Any comments on El Bulli? Is it worth an overnight trip up the coast?
benoit a few months ago was not fun. despite french-speaking comrades, we were sent off to American Siberia, the little room in the back, with all the other gringos. service was off-hand, my cassoulet was from yesterday, the "ducasse" champers was unworthy, and we felt the place was a vastly over-rated stage-set.
for a fancy meal, give a thought to Ledoyen: warm, welcoming, and a fine mix of tradition plus adventure; or of course Guy Savoy: a total pleasure trip.
I have eaten at least once at over half of the places on your list and don't think the casual diner would go far wrong at any of them; however if you are indeed "intensely passionate and demanding when it comes to dining" you should look to Ambroisie, Pierre Gagnaire and Arpege. On your list I think that the best, most imaginative cuisine, hands down, is Spring, but it has zero decor, limited seating, and everyone eats the same thing at the same time.
Your list is great and I agree with f2dat06 (as friends call him or her).
If you go to Violon d'Ingres, don't miss the soufflé à la vanille, caramel au beurre salé for dessert, one of the best I know. The whole Constant business is quite good but a bit overrated imo. I would not call it an intense experience, save for the soufflé, but a very pleasant one to be sure. A good way to enjoy it may also be les Cocottes, at the other end of the range. And it is open 7days a week, all year long.
You have two Savoy addresses (La Butte Chaillot and les Bouquinistes, the later being the better) -- you may as well consider the lunch menu in the premium restaurant (Savoy bistrots are not cheap -- see http://julotlespinceaux.blogspot.com/2007/06/guy-savoy-show-business-restaurant.html for a Savoy review).
Among three star restaurants, as often mentioned in this thread, the three best ones are l'Arpège, l'Ambroisie and Pierre Gagnaire, each with his own style (see other threads or http://julotlespinceaux.blogspot.com/2007/06/sil-nen-reste-quun-paris.html).
Senderens is great mostly for wine-dish pairing. It used to be one of the top 5 restaurants in Paris, but then they changed chef (he went to La Grande Cascade but does not have the inspiration of Monsieur Senderens there, see review in French about both places on http://julotlespinceaux.blogspot.com/2007/05/parfaite-et-grande-cascade.html) and since then the cooking is less perfect and mind blowing, so I would say it was downgraded but is still in the top 50, and still the most interesting in town for wine-dish pairing.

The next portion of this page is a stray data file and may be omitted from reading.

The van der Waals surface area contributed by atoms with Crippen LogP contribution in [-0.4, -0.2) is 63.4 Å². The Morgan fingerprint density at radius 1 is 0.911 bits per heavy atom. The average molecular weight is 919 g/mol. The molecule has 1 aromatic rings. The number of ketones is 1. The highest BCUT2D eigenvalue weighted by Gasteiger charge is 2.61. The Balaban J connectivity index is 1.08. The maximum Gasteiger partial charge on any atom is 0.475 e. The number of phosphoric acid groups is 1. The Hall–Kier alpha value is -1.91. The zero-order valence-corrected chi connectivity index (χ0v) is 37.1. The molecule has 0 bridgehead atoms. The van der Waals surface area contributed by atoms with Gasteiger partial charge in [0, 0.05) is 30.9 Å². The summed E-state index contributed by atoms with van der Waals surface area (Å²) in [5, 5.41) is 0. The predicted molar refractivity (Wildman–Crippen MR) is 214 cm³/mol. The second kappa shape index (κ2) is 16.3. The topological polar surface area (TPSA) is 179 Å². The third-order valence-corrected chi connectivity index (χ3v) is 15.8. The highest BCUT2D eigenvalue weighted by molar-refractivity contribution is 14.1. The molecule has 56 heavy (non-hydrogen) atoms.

I hate to say it, but considering l'Atelier (or la Table) de Joel Robuchon seems mandatory if you are passionate about dining and looking for intense experiences (review at http://julotlespinceaux.blogspot.com/2007/06/latelier-robuchon-smart-restaurant.html). Their sweetbread, imo, are among the best in town (eventhough we are talking three bites here). Stay away from desserts and bread and too simple dishes (ham, tartare) if my last experience is any indication, but this is grand restaurant's food without the grand restaurant's circus.
Also, if you want to have your finger on the pulse, you should try le Chateaubriand, where new, pleasant things are happening (avenue Parmentier, see a video review at http://francoissimon.typepad.fr/simon...).
La Regalade, the former bistrot of the same chef Camdeborde is a very joyful alternative to le Comptoir too, say if you can't have a table.
there are no 3 stars on your list. Of those listed I have only been to Cafe Constant and Papilles. I would trade Cafe Constant for Violon d'Ingres especially now that they have reformatted. Papilles is good, serving nicely done hearty and plentiful food. The wines there are a good deal too. I would also add a Basque restaurant such as Au Bascou to the list.
f2dat06 - interested in the comment "I would trade Cafe Constant for Violon d'Ingres especially now that they have reformatted." What do you mean reformatted?
I know that Christian Constant has a new restaurant "Les Cocottes" (making it four), but has this resulted in changes to the others? Cafe Constant was always casual with no bookings, "Violin" was more formal (with a Michelin star) and you needed to book.
Like Senderens, Constant changed his fancy restaurant into a more casual one, and, like Senderens, lost one star in the operation. In my opinion, though, Violon d'Ingres is far for being worth one star cooking wise. It is a really pleasant place but nothing is top notch save the incredible souffle au caramel a la vanille. So I would argue in the opposite direction: trade cafe constant for les cocottes.